Project description:The melanocortin receptors are involved in many physiological functions, including pigmentation, sexual function, feeding behavior, and energy homeostasis, making them potential targets to treat obesity, sexual dysfunction, etc. Understanding the basis of the ligand-receptor interactions is crucial for the design of potent and selective ligands for these receptors. The conformational preferences of the cyclic melanocortin ligands MTII (Ac-Nle(4)-c[Asp(5)-His(6)-DPhe(7)-Arg(8)-Trp(9)-Lys(10)]-NH(2)) and SHU9119 (Ac-Nle(4)-c[Asp(5)-His(6)-DNal(2')(7)-Arg(8)-Trp(9)-Lys(10)]-NH(2)), which show agonist and antagonist activity at the h-MC4R, respectively, were comprehensively investigated by solution NMR spectroscopy in different environments. In particular, water and water/DMSO (8:2) solutions were used as isotropic solutions and an aqueous solution of DPC (dodecylphosphocholine) micelles was used as a membrane mimetic environment. NMR-derived conformations of these two ligands were docked within h-MC4R models. NMR and docking studies revealed intriguing differences which can help explain the different activities of these two ligands.
Project description:The incidence of malignant melanoma is rising faster than that of any other cancer in the United States. Because of its high expression on the surface of melanomas, MC1R has been investigated as a target for selective imaging and therapeutic agents against melanoma. Eight ligands were screened against cell lines engineered to overexpress MC1R, MC4R, or MC5R. Of these, compound 1 (4-phenylbutyryl-His-dPhe-Arg-Trp-NH(2)) exhibited high (0.2 nM) binding affinity for MC1R and low (high nanomolar) affinities for MC4R and MC5R. Functionalization of the ligand at the C-terminus with an alkyne for use in Cu-catalyzed click chemistry was shown not to affect the binding affinity. Finally, formation of the targeted polymer, as well as the targeted micelle formulation, also resulted in constructs with low nanomolar binding affinity.
Project description:The melanocortin-3 and -4 receptors (MC3R, MC4R) have been implicated in energy homeostasis and obesity. Whereas the physiological role of the MC4R is extensively studied, little is known about the MC3R. One caveat is the limited availability of ligands that are selective for the MC3R. Previous studies identified Ac-His-DPhe(p-I)-Arg-Trp-NH 2, which possessed partial agonist/antagonist pharmacology at the mMC3R while retaining full nanomolar agonist pharmacology at the mMC4R. These data allowed for the hypothesis that the DPhe position in melanocortin tetrapeptides can be used to examine ligand side-chain determinants important for differentiation of mMC3R agonist versus antagonist activity. A series of 15 DPhe (7) modified Ac-His-DPhe (7)-Arg-Trp-NH 2 tetrapeptides has been synthesized and pharmacologically characterized. Most notable results include the identification of modifications that resulted in potent antagonists/partial agonists at the mMC3R and full, potent agonists at the mMC4R. These SAR studies provide experimental evidence that the molecular mechanism of antagonism at the mMC3R differentiates this subtype from the mMC4R.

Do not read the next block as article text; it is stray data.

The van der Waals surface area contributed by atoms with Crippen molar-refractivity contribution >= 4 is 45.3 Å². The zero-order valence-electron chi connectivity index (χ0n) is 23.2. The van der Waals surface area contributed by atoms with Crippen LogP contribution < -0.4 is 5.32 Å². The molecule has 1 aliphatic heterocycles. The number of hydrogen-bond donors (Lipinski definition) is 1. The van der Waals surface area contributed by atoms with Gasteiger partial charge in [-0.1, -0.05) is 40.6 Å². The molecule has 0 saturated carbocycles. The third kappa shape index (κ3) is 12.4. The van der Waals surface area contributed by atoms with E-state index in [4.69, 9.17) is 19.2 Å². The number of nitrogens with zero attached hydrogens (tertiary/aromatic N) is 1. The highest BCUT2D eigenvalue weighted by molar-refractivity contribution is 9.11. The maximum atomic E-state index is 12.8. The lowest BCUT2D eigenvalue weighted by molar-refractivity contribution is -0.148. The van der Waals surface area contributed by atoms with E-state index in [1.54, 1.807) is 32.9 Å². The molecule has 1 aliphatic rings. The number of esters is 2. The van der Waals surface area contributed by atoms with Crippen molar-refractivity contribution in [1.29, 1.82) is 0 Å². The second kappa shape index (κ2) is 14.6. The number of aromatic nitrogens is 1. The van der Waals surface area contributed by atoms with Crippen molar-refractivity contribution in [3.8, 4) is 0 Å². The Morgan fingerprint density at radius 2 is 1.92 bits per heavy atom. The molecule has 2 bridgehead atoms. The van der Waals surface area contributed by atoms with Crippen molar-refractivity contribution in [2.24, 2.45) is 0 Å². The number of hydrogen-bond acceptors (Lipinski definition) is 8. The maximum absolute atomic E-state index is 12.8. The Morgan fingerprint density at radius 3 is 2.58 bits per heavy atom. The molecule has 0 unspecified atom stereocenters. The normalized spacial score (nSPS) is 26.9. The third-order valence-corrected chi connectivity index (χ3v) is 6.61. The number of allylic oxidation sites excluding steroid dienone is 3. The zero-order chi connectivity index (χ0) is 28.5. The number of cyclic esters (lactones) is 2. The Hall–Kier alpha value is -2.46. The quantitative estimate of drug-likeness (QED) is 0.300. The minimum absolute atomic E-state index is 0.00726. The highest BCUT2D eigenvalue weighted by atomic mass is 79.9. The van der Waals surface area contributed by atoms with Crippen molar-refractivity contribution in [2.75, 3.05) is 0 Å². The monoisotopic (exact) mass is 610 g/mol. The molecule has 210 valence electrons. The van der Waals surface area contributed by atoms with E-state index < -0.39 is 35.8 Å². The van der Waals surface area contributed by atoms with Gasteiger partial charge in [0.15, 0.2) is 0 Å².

Project description:A flexible molecular scaffold bearing varying numbers of terminal alkyne groups was synthesized in five steps from solanesol. R(CO)-MSH(4)-NH(2) ligands, which have a relatively low affinity for binding at the human melanocortin 4 receptor (hMC4R), were prepared by solid phase synthesis and were N-terminally acylated with 6-azidohexanoic acid. Multiple copies of the azide N(3)(CH(2))(5)(CO)-MSH(4)-NH(2) were attached to the alkyne-bearing, solanesol-derived molecular scaffold via the copper(I)-catalyzed azide-alkyne cycloaddition (CuAAC) reaction. Control studies showed that the binding affinity of the triazole-containing ligand, CH(3)(CH(2))(3)(C(2)N(3))(CH(2))(5)(CO)-MSH(4)-NH(2), was not significantly diminished relative to the corresponding parental ligand, CH(3)(CO)-MSH(4)-NH(2). In a competitive binding assay with a Eu-labeled probe based on the superpotent ligand NDP-alpha-MSH, the monovalent and multivalent constructs appear to bind to hMC4R as monovalent species. In a similar assay with a Eu-labeled probe based on MSH(4), modest increases in binding potency with increased MSH(4) content per scaffold were observed.